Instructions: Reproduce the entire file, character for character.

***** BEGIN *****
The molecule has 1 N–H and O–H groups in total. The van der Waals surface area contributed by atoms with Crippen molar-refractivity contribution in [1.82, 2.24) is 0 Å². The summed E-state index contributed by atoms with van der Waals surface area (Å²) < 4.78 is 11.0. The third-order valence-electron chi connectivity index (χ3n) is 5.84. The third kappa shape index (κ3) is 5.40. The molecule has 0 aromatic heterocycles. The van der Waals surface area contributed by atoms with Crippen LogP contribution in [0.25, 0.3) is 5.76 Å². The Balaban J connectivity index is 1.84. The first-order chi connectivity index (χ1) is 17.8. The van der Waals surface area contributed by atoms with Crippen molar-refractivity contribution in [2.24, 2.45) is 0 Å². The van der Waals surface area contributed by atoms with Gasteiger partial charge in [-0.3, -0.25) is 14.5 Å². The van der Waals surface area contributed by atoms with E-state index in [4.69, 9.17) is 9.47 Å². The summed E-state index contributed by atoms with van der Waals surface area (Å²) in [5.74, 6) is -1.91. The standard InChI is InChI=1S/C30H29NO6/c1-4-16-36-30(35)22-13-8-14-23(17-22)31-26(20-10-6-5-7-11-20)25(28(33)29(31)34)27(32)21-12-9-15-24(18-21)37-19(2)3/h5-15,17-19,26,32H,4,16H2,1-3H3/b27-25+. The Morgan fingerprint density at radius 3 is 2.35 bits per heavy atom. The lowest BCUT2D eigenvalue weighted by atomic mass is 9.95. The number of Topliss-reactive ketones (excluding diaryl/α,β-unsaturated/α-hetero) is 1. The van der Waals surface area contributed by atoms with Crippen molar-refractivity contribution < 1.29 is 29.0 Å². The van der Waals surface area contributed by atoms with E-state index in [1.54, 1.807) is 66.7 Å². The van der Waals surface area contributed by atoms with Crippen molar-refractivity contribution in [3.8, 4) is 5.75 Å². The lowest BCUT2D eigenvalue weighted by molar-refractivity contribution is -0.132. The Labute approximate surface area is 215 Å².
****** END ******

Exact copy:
The molecule has 1 N–H and O–H groups in total. The van der Waals surface area contributed by atoms with Crippen molar-refractivity contribution in [1.82, 2.24) is 0 Å². The summed E-state index contributed by atoms with van der Waals surface area (Å²) < 4.78 is 11.0. The third-order valence-electron chi connectivity index (χ3n) is 5.84. The third kappa shape index (κ3) is 5.40. The molecule has 0 aromatic heterocycles. The van der Waals surface area contributed by atoms with Crippen LogP contribution in [0.25, 0.3) is 5.76 Å². The Balaban J connectivity index is 1.84. The first-order chi connectivity index (χ1) is 17.8. The van der Waals surface area contributed by atoms with Crippen molar-refractivity contribution in [2.24, 2.45) is 0 Å². The van der Waals surface area contributed by atoms with Gasteiger partial charge in [-0.3, -0.25) is 14.5 Å². The van der Waals surface area contributed by atoms with E-state index in [4.69, 9.17) is 9.47 Å². The summed E-state index contributed by atoms with van der Waals surface area (Å²) in [5.74, 6) is -1.91. The standard InChI is InChI=1S/C30H29NO6/c1-4-16-36-30(35)22-13-8-14-23(17-22)31-26(20-10-6-5-7-11-20)25(28(33)29(31)34)27(32)21-12-9-15-24(18-21)37-19(2)3/h5-15,17-19,26,32H,4,16H2,1-3H3/b27-25+. The Morgan fingerprint density at radius 3 is 2.35 bits per heavy atom. The lowest BCUT2D eigenvalue weighted by atomic mass is 9.95. The number of Topliss-reactive ketones (excluding diaryl/α,β-unsaturated/α-hetero) is 1. The van der Waals surface area contributed by atoms with Crippen molar-refractivity contribution < 1.29 is 29.0 Å². The van der Waals surface area contributed by atoms with E-state index in [1.54, 1.807) is 66.7 Å². The van der Waals surface area contributed by atoms with Crippen molar-refractivity contribution in [3.8, 4) is 5.75 Å². The lowest BCUT2D eigenvalue weighted by molar-refractivity contribution is -0.132. The Labute approximate surface area is 215 Å².